Factors include, human resources, capital resources knowledge resources, material resources and infrastructure. Factors also include liquidity of the stock market of a nation, labor markets deregulation and research quality in universities. Factors can be divided into advanced and basic factors. Basic factors are natural such as natural resources and climate while advanced factors are man made such as advanced research, improved infrastructure among other factors. Each country has its own unique factor conditions and develops firms or industries where factor combination set is optimal. Factors keep on changing with time due to social-cultural changes, political initiatives; technological changes which in most instances influence a country’s factor conditions.
Additionally, Porter argues that a nation can create its own factor conditions such as improved technology and highly skilled resources to remain competitive. Also, to maintain success basic factors should be used together with the advanced factors. For example, Japan which has small amount of mineral deposits and arable land supplements the basic factors with advanced factor by having a pool of highly trained engineers thus helping the country to remain on competitive edge in the manufacturing industry. Similarly, Porters model emphasizes that the efficiency of upgrading and use of factor combination in a country is more important than the stock of factors. Also, the model presupposes that adverse conditions trigger innovations. For instance, as discussed earlier lack of mineral deposit and arable land inn Japan triggered the nation to engage in advancing human resource factor that have high skill to entrepreneur innovation in the manufacturing industry (Grimwade, 1999).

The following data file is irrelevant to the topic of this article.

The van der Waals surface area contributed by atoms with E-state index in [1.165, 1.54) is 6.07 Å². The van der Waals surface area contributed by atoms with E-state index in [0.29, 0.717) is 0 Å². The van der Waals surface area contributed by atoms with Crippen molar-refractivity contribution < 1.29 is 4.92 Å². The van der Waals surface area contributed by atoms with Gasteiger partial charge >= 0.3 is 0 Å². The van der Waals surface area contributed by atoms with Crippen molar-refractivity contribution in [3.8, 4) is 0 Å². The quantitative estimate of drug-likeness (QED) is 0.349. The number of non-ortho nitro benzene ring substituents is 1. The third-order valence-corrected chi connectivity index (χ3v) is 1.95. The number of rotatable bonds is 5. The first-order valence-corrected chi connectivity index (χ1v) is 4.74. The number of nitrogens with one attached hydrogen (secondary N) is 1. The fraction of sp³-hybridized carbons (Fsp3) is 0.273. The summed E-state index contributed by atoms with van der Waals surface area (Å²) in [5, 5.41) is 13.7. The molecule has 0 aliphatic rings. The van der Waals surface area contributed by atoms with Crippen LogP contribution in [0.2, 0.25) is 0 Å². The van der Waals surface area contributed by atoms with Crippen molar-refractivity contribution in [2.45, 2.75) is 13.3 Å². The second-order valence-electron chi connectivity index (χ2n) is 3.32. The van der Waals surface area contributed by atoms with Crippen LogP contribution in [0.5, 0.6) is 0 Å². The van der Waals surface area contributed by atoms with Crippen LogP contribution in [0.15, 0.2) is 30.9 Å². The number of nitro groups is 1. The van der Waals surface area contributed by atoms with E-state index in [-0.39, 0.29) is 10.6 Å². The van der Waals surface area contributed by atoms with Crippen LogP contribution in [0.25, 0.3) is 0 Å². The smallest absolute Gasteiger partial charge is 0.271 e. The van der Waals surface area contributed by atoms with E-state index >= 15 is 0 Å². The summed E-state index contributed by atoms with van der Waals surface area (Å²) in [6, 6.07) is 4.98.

Supporting and Related industry
Performance of supporting and/or related industries in local and foreign market can affect the trend of a given industry in which they relate. A firm that is operating successfully in global market can cause successful influence of the other firms in the value chain. Supplying industries which are competitive usually triggers internationalization and innovation of other industries in value structure at later stages. Related industries can also be used to organize activities in the value structure or even produce compliment products that can be used together such as software along with hardware products in a computer system. For instance in Italy, success of leather and shoe industry has triggered the success of markets of other related products such as design and working machinery for leather among others. Similarly, close relationship among industries allows for information exchange and this encourages innovation as the companies constantly use the borrowed ideas from other related industries. Also supporting industries could provide inputs critical for internationalization and innovation. These firms and/or industries supply inputs which are cost effective, they could also involve themselves in the product improvement .These actions will trigger other firms operating in the same value chain to adopt innovation. Similarly, advantages of investment in advanced factors by related and/or supporting firms may spill over to other firms creating a very strong competitive position for the industry structure both internationally and locally. For instance, the noted successful trend in profitability and business in Switzerland pharmaceutical industry is linked to success in dye industry (Porter, 1998).
Grimwade, N. (1999) International Trade: new Patterns of Trade, Production and Investment. New York, US: Routledge publishers
Porter, M. (1998). On competition: Watertown, MA: Harvard Business Press Publishers